Sexual attraction might reemerge in relationships where abuse is minimal. In this turn of events people feel young again, sexual, passionate and are able to rekindle the attraction they originally felt for one another, only better; and damaged relationships can easily be turned into healthy ones. Respect and open mindedness become part of these new relationships and it is normal for both individuals to include their friends into their new relationship. This is a sign of growth and willingness to accept each other as normal individuals.
We live in an age where relationships need to be nurtured not destroyed; marriage needs to be preserved not abandoned. This concept is one where two people understand that they are together for the simple choice of wanting to be together; think of it as two 'Soul Mates' that come together to share the life journey and celebrate each other with respect. In this relationship there is a clear definition of boundaries and both partners understand their natural identity, and maintain their own career, creativity, friends, social life, religion, belief systems, and can pursue their individual growth.
These are two people that support one another and are emotionally 'into each other', that love each other unconditionally and can be empathic with each other, supporting each other as listening friends. There is no judgment and instead these individuals give each other time to think and come up with their own answers on what direction they need to individually grow. In this type of relationship the communication issues become healthy and open, intimacy grows, and sexual relations remain passionate.
In long term relationships where damage has taken place due to infidelity coming to this understanding is the answer to avoiding divorce and instead the beginning of a new relationship where life can become better and more joyful. Healthy individuals have the ability to come to this point of growth.
With our present concept of monogamous marriage our system of marital relations promotes cheating instead of honesty and openness. The concept of respecting ones spouse or partner and allowing them to be free is something we all fantasize about but it is a great challenge; personal insecurities and fears arise when thinking of ones partner venturing out into another meaningful friendship or relationship while remaining in the marriage. But in cases where the situation has already taken place the tendency is to cut these relations and attempt to restructure the 'old' monogamous system; it is 'trying to do the same thing over again and attempting to obtain different results' instead of accepting and openly maintaining the relationships already build. This is the answer to a healthier marriage where cheating never happens again.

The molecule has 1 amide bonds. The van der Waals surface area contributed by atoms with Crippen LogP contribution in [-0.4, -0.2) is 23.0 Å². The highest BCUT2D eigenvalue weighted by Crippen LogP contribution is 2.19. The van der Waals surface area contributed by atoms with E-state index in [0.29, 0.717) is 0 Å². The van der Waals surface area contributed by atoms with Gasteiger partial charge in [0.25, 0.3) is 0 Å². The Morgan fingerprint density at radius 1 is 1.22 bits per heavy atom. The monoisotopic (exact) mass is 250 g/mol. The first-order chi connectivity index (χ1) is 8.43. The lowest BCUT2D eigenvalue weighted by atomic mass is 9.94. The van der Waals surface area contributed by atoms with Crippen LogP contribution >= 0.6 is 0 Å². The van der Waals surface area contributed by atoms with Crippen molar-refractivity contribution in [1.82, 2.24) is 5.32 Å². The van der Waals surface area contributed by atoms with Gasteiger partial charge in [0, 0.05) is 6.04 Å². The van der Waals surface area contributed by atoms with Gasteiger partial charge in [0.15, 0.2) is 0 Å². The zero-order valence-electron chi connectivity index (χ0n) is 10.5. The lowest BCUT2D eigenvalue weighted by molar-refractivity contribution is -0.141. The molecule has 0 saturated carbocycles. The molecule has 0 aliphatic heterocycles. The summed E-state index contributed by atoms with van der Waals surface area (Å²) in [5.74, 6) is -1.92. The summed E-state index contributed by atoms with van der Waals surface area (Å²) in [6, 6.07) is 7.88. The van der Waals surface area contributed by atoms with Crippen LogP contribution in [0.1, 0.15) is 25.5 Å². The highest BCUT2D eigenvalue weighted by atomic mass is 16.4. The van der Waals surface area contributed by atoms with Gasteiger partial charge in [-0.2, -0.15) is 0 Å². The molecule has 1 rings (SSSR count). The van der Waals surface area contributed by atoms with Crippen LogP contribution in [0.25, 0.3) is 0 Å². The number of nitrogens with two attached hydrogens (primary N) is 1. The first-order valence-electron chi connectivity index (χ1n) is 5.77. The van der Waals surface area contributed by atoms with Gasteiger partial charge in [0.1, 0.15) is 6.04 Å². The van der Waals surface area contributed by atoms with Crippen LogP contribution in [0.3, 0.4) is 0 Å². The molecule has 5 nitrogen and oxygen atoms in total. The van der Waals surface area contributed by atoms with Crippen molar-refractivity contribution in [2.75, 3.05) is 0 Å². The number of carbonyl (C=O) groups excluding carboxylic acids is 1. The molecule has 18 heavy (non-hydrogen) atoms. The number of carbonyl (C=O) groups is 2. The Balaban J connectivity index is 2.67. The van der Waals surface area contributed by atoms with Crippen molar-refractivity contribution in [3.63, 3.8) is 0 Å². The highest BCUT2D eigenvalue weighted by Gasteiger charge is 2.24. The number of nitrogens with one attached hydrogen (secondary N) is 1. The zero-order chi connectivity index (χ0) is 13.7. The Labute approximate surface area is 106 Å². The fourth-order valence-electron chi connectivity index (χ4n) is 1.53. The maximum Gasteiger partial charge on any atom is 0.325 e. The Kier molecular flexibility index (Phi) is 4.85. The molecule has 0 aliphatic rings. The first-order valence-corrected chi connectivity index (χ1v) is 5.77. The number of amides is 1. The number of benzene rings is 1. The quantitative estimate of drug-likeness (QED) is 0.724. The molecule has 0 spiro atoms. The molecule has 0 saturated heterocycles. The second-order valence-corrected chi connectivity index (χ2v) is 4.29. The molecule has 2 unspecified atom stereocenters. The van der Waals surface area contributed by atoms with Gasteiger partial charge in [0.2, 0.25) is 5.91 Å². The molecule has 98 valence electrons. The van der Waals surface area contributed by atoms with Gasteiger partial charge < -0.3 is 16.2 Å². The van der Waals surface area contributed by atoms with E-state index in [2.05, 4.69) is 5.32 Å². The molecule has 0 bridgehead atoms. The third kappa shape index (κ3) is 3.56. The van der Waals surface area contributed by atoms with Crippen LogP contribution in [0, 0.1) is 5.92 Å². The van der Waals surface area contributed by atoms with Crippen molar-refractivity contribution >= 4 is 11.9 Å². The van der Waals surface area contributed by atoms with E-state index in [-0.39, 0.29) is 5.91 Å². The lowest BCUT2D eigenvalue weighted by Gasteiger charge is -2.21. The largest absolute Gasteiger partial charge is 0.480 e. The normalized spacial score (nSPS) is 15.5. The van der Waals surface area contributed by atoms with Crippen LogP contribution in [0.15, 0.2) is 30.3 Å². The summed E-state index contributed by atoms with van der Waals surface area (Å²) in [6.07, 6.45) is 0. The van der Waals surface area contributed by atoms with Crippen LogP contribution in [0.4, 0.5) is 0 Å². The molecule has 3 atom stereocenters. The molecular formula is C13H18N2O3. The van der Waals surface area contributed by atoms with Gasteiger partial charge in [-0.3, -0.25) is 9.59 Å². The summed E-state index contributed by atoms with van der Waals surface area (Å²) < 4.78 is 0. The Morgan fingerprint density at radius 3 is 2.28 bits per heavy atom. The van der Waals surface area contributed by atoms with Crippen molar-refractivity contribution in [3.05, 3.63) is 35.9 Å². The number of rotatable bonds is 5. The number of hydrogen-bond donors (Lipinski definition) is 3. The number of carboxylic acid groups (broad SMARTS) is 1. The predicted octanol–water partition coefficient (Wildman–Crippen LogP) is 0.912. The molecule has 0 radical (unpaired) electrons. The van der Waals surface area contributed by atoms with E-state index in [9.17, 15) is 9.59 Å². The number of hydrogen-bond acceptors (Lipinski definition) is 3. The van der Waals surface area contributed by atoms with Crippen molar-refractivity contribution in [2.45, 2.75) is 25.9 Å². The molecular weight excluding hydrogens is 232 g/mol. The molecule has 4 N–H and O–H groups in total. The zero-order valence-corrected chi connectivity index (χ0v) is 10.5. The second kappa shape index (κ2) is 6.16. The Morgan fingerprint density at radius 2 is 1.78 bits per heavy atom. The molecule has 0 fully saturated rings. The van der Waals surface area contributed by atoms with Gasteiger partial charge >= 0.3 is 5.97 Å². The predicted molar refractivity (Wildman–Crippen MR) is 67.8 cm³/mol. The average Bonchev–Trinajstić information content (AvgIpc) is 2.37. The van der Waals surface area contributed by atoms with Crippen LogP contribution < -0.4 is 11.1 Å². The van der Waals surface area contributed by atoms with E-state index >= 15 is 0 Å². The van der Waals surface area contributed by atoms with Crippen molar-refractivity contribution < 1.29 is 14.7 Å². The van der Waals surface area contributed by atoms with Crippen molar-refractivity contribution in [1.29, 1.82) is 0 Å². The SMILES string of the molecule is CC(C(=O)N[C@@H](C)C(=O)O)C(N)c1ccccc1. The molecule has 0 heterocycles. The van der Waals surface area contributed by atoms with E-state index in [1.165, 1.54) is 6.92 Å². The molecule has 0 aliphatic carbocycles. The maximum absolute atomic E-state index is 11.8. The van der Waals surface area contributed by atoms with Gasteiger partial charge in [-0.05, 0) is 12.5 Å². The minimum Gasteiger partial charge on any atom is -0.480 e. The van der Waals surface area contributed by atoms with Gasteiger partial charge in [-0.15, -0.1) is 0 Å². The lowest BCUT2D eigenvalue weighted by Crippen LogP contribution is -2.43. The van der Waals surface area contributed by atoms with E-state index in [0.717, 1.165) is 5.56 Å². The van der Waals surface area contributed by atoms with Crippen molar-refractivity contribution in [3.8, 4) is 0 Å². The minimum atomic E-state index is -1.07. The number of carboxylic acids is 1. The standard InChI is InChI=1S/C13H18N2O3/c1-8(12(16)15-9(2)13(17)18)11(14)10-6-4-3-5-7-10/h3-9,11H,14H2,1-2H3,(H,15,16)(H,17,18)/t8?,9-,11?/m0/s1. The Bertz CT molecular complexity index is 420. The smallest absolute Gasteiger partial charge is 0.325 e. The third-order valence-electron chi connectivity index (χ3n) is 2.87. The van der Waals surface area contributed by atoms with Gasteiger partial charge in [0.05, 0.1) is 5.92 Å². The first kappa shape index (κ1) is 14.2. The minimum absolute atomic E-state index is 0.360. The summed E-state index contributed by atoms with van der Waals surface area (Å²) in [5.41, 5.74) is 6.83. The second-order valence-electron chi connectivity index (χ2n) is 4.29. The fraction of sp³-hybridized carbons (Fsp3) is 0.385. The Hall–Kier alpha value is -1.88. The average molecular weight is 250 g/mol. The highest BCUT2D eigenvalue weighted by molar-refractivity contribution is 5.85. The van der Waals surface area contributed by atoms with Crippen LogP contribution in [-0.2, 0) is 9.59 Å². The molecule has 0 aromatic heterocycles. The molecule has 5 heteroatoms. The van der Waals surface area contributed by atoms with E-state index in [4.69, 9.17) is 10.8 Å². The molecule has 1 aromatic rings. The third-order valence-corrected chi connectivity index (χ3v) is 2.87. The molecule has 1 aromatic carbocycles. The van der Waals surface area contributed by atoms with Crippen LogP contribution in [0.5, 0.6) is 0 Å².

This type of relationship known as Polyamory might be the solution to divorce in most cases. It is accepting multiple loving relations in ones live and making it openly known to your partner, allowing ourselves to love more that one partner, a natural phenomenon we restrict for moral issues or fear of being abandoned.
This is important because once individuals experience meaningful relationships outside of marriage the realization that they are capable of loving more than one partner is welcomed and feels 'natural' because it is. This might be confusing in conventional marriage but should not mean divorce, instead the opportunity to accept a healthier concept of relationships that is open in nature and where both partners are aware and accepting of each others activities outside the relationship welcoming new partners into their family and social environment who live similar interests without the natural fear of abandonment. It is a commitment to preserve the marriage and remain with the partner you already love.
There is information available in the Internet on this concept. Read about Polyamory at http://www.lovemore.com/home/what-is-polyamory/. This might be a healthy solution to your relationship and the possibility of a more honest and fulfilling lifestyle and it is very possible for those that already have a loving and nurturing relation outside the marriage if you can overcome fear, denial and personal insecurity.
Their definition of what Polyamory is:
"When people ask “What is polyamory?”, it’s not surprising that there can be some confusion.
Some people guess that it means any kind of non-monogamy. In reality, the word has carried more pointed meanings ever since it was coined independently by two women activists for ethical multi-relationships in 1990 and 1992.
To these inventors of the word, and to polyfolk ever since, “polyamory” connotes multiple romantic relationships carried out with certain assumptions and ideals: of honesty and clear agreements among partners, mutual good will and respect among all involved, intense interpersonal communication, and high ethical standards. These ideals may or may not always be achieved in practice. But as the Wikipedia entry for polyamory succinctly puts it, “an emphasis on ethics, honesty, and transparency all around is widely regarded as the crucial defining characteristic.”